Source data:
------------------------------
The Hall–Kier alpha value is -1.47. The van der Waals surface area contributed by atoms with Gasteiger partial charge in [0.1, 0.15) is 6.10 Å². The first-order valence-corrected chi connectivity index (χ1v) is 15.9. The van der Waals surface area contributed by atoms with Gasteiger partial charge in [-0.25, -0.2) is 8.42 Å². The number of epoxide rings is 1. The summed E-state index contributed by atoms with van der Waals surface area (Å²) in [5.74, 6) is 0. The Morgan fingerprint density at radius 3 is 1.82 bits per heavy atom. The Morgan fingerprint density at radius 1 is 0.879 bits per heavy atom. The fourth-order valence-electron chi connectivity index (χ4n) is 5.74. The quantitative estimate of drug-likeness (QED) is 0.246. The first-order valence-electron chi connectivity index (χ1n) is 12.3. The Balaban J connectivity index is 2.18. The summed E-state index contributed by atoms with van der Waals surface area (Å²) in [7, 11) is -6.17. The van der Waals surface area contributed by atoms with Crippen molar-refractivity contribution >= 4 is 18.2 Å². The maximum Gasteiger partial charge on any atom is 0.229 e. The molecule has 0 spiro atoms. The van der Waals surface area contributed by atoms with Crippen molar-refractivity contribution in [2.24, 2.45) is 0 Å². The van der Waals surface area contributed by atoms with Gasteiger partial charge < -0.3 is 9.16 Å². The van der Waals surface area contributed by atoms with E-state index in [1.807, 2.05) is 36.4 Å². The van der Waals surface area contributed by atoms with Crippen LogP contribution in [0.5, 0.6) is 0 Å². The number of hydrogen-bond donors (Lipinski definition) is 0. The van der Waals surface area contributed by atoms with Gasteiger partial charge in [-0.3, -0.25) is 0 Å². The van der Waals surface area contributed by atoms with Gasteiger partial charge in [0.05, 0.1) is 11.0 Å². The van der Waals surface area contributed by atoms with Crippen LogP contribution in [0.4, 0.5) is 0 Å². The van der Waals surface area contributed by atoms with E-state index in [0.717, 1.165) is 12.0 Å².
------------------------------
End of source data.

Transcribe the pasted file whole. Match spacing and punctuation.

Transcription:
The Hall–Kier alpha value is -1.47. The van der Waals surface area contributed by atoms with Gasteiger partial charge in [0.1, 0.15) is 6.10 Å². The first-order valence-corrected chi connectivity index (χ1v) is 15.9. The van der Waals surface area contributed by atoms with Gasteiger partial charge in [-0.25, -0.2) is 8.42 Å². The number of epoxide rings is 1. The summed E-state index contributed by atoms with van der Waals surface area (Å²) in [5.74, 6) is 0. The Morgan fingerprint density at radius 3 is 1.82 bits per heavy atom. The Morgan fingerprint density at radius 1 is 0.879 bits per heavy atom. The fourth-order valence-electron chi connectivity index (χ4n) is 5.74. The quantitative estimate of drug-likeness (QED) is 0.246. The first-order valence-electron chi connectivity index (χ1n) is 12.3. The Balaban J connectivity index is 2.18. The summed E-state index contributed by atoms with van der Waals surface area (Å²) in [7, 11) is -6.17. The van der Waals surface area contributed by atoms with Crippen molar-refractivity contribution >= 4 is 18.2 Å². The maximum Gasteiger partial charge on any atom is 0.229 e. The molecule has 0 spiro atoms. The van der Waals surface area contributed by atoms with Crippen molar-refractivity contribution in [2.24, 2.45) is 0 Å². The van der Waals surface area contributed by atoms with Gasteiger partial charge < -0.3 is 9.16 Å². The van der Waals surface area contributed by atoms with E-state index in [1.807, 2.05) is 36.4 Å². The van der Waals surface area contributed by atoms with Crippen LogP contribution in [0.5, 0.6) is 0 Å². The number of hydrogen-bond donors (Lipinski definition) is 0. The van der Waals surface area contributed by atoms with Gasteiger partial charge in [-0.3, -0.25) is 0 Å². The van der Waals surface area contributed by atoms with Gasteiger partial charge in [0.05, 0.1) is 11.0 Å². The van der Waals surface area contributed by atoms with Crippen LogP contribution in [0.4, 0.5) is 0 Å². The van der Waals surface area contributed by atoms with E-state index in [0.717, 1.165) is 12.0 Å².